Author: Jaime Samms
Length: 73 pdf pages
Publisher: Dreamspinner Press
Genre: m/m time travel
Spaceship captain Tom lost copilot and lover to a slipstream accident, but he refuses to accept Briak is dead. As he loses himself to his obsession, his ship begins to exhibit technical glitches and personality traits not normal for a shipboard computer. It gets worse as Tom finds a new pilot and decides to manipulate the slipstream to go back in time and stop the accident from happening. But if Tom can’t figure out the problem, the space-time jumps may tear the ship—and his dreams of reunion with Briak—apart.
This creepy and intricately plotted science fiction thriller hooked me in and wouldn’t let go. If anything, it was even better on the second read through, when I could appreciate the character dynamics more rather than racing to find out what was happening.
Captain Tom is grieving the loss of his co-pilot and lover Briak two weeks previously. The accident didn’t make sense, because a pilot as talented as Briak should never have lost his mind in the mysterious and seductive slipstream they use to navigate space. But now more and more strange things are occurring on Tom’s ship. His computer Conee (Console/Neural Energy Enhancement) is particularly worrying, as she seems to have developed a split personality, and is apparently manipulating the onboard systems to her own ends.
Tom is determined to save Briak by making a jump through time, something deemed impossible by all but the outlaw Time Renegades. Unfortunately he has a new PADcom co-pilot, Jazz, monitoring his every move, and reporting back to his superiors, the self-appointed police of the slipstream. Tom has absolutely no respect for PADcom’s authority out in the wilds of space, and there are some wonderfully tense moments and touches of world building to give us an idea of this new society of humans and aliens.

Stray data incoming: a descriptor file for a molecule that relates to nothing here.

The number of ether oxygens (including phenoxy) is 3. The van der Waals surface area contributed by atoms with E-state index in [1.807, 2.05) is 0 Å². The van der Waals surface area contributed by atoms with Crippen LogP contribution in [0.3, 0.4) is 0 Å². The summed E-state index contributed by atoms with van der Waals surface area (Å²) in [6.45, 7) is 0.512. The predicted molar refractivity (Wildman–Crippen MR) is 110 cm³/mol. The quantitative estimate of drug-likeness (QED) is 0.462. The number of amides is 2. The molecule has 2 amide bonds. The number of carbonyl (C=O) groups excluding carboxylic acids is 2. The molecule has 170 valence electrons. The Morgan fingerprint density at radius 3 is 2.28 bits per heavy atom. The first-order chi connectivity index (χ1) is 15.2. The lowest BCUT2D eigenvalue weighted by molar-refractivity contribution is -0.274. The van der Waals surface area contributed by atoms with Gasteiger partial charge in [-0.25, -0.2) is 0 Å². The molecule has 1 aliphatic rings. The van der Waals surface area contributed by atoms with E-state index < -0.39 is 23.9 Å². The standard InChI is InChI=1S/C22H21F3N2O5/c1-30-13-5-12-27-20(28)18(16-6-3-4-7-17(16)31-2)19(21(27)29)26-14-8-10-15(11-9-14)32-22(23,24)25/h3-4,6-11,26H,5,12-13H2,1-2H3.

The world building is done beautifully – just enough to fill you in when you need to know something, but otherwise you’re kept guessing with hints of the larger picture. The way Samms releases information is timed to give maximum suspense and impact, each new piece of the puzzle giving me an “aha! Oh no!” reaction as I realised just what it meant for poor Tom.
The characters are also superbly drawn. Samms includes enough of them to make the ship feel populated by a crew, and they all came across as distinct individuals. What’s more, they all felt like the kind of tough, capable people who would be found on a ship like this, flying just at the edge of the law as they try to avoid PADcom interference in their business. Tom is a great narrator. Although he’s clearly grieving, he doesn’t wallow in angst and there are no tears – just his insistence that things are wrong and a determination to put them right.
Although I could figure out a few of the plot developments well ahead of time, there were plenty of surprises in store as the characters revealed more and more of their true motivations. Briak was also an interesting character to get to know, though memories and dreams at first, until he finds his way back into the story – because this does have a happy ending, although it doesn’t pan out exactly how I wanted, but Tom seems happy so I suppose that’s all that matters. I can’t say I liked Briak, exactly – he comes across as an uncompromising, hard and violent man, although Tom does see a more gentle side of him at times.
This is one of those books that felt just like a movie. The characters were all vivid, the action and suspense non-stop, and with enough twists and turns to keep me intrigued all the way through. So long as you’re excited by science fiction and enjoy having to figure things out as you go, you’re in for a real treat with Renegade!